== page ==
Unresolved fears about separation are often at the root of difficult behaviors. When a child is loaded with feelings about separation, but doesn't get a chance to express them, he can't sense that he's safe. He can't think. He signals that he is "off track" when he:

    * Bites, hurts, or is forcefully "affectionate" with others.
    * Withdraws from others or excludes others in their play.
    * Wanders from one activity to another without paying attention to what he is doing.
    * Whines or balks or is picky, or needs a special object to keep him from feeling upset.

You can help a child work through his feelings about separation. The rest of our advice here http://www.handinhandparenting.org/news/44/64/Healing-the-Hurt-of-Separation
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Additional Answers (6)

aqblickley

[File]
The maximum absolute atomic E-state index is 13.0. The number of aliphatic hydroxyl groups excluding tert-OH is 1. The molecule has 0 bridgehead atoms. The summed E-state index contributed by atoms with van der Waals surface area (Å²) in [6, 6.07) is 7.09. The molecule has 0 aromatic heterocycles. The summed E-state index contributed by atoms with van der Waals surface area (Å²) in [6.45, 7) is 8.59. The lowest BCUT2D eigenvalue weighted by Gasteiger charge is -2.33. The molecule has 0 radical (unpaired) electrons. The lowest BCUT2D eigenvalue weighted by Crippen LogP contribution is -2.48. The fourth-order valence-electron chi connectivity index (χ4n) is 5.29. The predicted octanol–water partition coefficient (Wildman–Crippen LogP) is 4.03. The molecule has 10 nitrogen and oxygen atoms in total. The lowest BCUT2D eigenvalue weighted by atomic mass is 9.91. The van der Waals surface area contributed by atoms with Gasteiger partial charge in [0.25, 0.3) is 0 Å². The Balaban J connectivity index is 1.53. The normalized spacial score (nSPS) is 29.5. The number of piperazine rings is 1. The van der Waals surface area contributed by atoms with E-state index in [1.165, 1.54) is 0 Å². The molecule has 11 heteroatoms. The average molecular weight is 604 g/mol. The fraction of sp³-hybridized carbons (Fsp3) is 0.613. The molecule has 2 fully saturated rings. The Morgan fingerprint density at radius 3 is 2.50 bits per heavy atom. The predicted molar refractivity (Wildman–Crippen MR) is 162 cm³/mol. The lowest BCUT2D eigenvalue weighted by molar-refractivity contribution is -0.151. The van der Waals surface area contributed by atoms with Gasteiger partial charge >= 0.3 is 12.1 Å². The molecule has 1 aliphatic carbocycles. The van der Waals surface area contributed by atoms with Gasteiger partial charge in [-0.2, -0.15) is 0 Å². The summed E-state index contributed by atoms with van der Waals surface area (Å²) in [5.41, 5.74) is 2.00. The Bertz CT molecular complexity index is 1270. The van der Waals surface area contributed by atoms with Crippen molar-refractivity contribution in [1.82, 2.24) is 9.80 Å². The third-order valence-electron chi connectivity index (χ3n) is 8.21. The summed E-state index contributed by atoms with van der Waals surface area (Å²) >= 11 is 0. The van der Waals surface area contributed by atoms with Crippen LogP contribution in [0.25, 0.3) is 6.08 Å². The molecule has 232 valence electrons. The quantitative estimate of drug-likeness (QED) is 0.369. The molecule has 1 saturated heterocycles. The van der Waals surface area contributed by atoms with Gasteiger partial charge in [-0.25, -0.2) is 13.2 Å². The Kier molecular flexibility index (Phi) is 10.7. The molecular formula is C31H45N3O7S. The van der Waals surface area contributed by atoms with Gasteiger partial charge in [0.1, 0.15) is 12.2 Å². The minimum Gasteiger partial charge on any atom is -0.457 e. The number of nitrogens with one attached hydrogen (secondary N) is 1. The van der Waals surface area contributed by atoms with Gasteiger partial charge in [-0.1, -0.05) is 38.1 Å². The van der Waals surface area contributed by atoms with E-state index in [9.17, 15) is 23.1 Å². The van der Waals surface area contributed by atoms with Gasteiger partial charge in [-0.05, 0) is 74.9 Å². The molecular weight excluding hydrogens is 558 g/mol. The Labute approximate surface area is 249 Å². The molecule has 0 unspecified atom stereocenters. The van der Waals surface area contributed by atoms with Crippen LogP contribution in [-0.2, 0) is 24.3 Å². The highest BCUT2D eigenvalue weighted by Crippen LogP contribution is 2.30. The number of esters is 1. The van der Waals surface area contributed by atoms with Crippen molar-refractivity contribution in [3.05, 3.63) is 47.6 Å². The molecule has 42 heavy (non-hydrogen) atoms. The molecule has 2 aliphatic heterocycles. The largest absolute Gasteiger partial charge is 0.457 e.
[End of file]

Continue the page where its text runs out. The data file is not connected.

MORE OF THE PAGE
aqblickley writes:
Hi emmasdaddy,

I'm so sorry to hear that this is going on! It's painful to see little ones cry, especially when it's prompted by saying goodbye to Mom or Dad. It sounds like there may be two issues going on here: 1) separation anxiety at drop-off and 2) possible trouble fitting in with the other kids at school.

To minimize tears during drop-off and push her to interact with her peers, try sticking around for a little bit after you drop her off, to smooth the transition. Help her get involved in an activity or playtime with the other students, hang around for a few minutes, and then say a quick goodbye. Avoid sneaking off while she's distracted - that has the potential to make her suspicious and clingy in the future. Resist the urge to go back, even if she's crying. This only serves to make the inevitable goodbye much tougher.